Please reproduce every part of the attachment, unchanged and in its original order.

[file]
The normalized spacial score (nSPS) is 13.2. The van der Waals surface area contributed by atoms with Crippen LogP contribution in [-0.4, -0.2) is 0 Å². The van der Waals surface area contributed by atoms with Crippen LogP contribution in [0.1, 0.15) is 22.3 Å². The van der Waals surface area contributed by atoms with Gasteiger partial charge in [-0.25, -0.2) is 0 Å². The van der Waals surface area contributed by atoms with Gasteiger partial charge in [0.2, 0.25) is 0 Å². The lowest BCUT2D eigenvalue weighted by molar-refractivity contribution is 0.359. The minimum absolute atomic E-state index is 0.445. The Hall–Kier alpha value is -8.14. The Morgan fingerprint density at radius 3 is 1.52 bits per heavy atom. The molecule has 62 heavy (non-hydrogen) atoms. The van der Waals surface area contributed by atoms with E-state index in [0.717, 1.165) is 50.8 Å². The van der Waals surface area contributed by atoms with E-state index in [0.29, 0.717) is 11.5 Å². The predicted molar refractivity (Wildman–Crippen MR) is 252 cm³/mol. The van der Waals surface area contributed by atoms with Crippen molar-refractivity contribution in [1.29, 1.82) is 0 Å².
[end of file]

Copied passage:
The normalized spacial score (nSPS) is 13.2. The van der Waals surface area contributed by atoms with Crippen LogP contribution in [-0.4, -0.2) is 0 Å². The van der Waals surface area contributed by atoms with Crippen LogP contribution in [0.1, 0.15) is 22.3 Å². The van der Waals surface area contributed by atoms with Gasteiger partial charge in [-0.25, -0.2) is 0 Å². The van der Waals surface area contributed by atoms with Gasteiger partial charge in [0.2, 0.25) is 0 Å². The lowest BCUT2D eigenvalue weighted by molar-refractivity contribution is 0.359. The minimum absolute atomic E-state index is 0.445. The Hall–Kier alpha value is -8.14. The Morgan fingerprint density at radius 3 is 1.52 bits per heavy atom. The molecule has 62 heavy (non-hydrogen) atoms. The van der Waals surface area contributed by atoms with E-state index in [0.717, 1.165) is 50.8 Å². The van der Waals surface area contributed by atoms with E-state index in [0.29, 0.717) is 11.5 Å². The predicted molar refractivity (Wildman–Crippen MR) is 252 cm³/mol. The van der Waals surface area contributed by atoms with Crippen molar-refractivity contribution in [1.29, 1.82) is 0 Å².